The good, the bad, and the computer-enhanced

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Author: Patricia Hawk
Date: Oct. 1993
From: Diabetes Forecast(Vol. 46, Issue 10)
Publisher: American Diabetes Association
Document Type: Article
Length: 2,064 words

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Treadmills are very popular among their owners. Walking is a natural movement, and you don't feel much specific muscle fatigue.

What's Good

Besides your heart muscle, you are also working your thighs, calves, buttocks, and hamstrings.

What Could Be Bad

Walking or running on a treadmill is considered weight-bearing exercise. This means that your legs are supporting your weight, and your joints are being stressed. This is fine if your legs and joints are in good shape. But if you have problems with balance, or have diabetic nerve disease (neuropathy), foot ulcers, arthritis, or if you suffer pain in your calves when you walk short distances, a non-weight-bearing exercise, such as working out on a rowing machine, may be better for you.

What To Look For

Most treadmills have a speed range from very slow (1/2 MPH) to a running speed (greater than 5 MPH), to accommodate a variety of workout styles and different family members. Some treadmills are not motorized, but I don't recommend those. They sometimes require more effort than is safe, and it's difficult to keep your pace steady.

A good feature of many treadmills is variable elevation, which allows you to raise the front end. This simulates walking or running up a hill. This is especially good if you plan to walk, not run, on your treadmill. With variable elevation, you can increase the work load by increasing the angle at which you walk. When you walk up an angle, you work your buttocks and hamstrings particularly hard. push button, spring-assisted, or completely manual. The push button version adds a lot to the cost. For most people, the spring-assisted type is adequate, even though you need to get off the machine to make changes.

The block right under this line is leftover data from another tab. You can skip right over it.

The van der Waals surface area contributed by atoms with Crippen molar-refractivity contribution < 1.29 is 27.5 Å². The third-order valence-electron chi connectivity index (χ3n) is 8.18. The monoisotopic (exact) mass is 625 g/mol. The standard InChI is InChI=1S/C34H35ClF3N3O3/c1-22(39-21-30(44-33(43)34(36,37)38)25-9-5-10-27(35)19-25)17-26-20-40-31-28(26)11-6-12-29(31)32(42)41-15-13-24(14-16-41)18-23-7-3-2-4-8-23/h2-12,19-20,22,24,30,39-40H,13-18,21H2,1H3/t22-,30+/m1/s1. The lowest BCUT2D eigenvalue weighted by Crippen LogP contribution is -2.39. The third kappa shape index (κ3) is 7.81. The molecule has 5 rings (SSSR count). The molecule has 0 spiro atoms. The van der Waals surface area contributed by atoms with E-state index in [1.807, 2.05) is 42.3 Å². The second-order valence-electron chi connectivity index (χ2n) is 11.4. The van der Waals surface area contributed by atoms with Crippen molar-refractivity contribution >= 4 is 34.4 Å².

If you plan to run on your treadmill, get one with good suspension to absorb the shock of landings, and a long enough belt (at least 50 in.) to get a full stride. Some have an open-front design, which allows for a shorter belt while still allowing a full stride.

Safety features should include an emergency quick-stop switch, handrails, and foot platforms that are wide enough for you to stand on when starting the belt. Some treadmills have slightly raised platforms so that you can't burn the rubber of your shoes if your shoes happen to slip over on the belt area.

Other qualities to look for are a 1 1/2 horsepower (continuous duty) motor, a two-ply belt, a wooden deck under the belt, and a control panel you can easily understand and operate.



Stationary bikes are probably the most common home equipment purchased and often the least used. They are known for their uncomfortable seats and the quick burning pain they produce in your thighs. Yet they are still a very good choice when purchased carefully and used correctly.

What's Good

Indoor biking is extremely safe--no cars, curbs, dogs, smog, potholes, or risk of falling. Stationary bikes force you to maintain your pedaling, unlike a regular .... bike...

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Gale Document Number: GALE|A14275885